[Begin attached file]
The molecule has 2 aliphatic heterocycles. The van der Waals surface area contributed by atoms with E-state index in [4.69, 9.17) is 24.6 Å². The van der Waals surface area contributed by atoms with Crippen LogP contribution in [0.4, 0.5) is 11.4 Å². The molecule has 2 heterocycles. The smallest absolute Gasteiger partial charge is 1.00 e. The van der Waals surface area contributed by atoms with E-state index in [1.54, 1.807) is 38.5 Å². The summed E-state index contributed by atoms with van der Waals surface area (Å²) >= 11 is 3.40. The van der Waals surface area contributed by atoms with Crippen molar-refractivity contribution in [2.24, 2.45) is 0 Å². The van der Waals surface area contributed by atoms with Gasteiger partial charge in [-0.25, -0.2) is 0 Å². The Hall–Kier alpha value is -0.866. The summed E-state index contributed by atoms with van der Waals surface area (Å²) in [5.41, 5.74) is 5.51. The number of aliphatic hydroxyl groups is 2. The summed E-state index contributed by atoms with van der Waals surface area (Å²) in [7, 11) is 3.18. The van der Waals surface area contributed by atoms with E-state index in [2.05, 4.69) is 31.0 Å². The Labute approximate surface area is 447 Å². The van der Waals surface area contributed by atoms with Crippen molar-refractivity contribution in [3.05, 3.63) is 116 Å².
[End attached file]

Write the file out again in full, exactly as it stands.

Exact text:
The molecule has 2 aliphatic heterocycles. The van der Waals surface area contributed by atoms with E-state index in [4.69, 9.17) is 24.6 Å². The van der Waals surface area contributed by atoms with Crippen LogP contribution in [0.4, 0.5) is 11.4 Å². The molecule has 2 heterocycles. The smallest absolute Gasteiger partial charge is 1.00 e. The van der Waals surface area contributed by atoms with E-state index in [1.54, 1.807) is 38.5 Å². The summed E-state index contributed by atoms with van der Waals surface area (Å²) >= 11 is 3.40. The van der Waals surface area contributed by atoms with Crippen molar-refractivity contribution in [2.24, 2.45) is 0 Å². The van der Waals surface area contributed by atoms with Gasteiger partial charge in [-0.25, -0.2) is 0 Å². The Hall–Kier alpha value is -0.866. The summed E-state index contributed by atoms with van der Waals surface area (Å²) in [5.41, 5.74) is 5.51. The number of aliphatic hydroxyl groups is 2. The summed E-state index contributed by atoms with van der Waals surface area (Å²) in [7, 11) is 3.18. The van der Waals surface area contributed by atoms with E-state index in [2.05, 4.69) is 31.0 Å². The Labute approximate surface area is 447 Å². The van der Waals surface area contributed by atoms with Crippen molar-refractivity contribution in [3.05, 3.63) is 116 Å².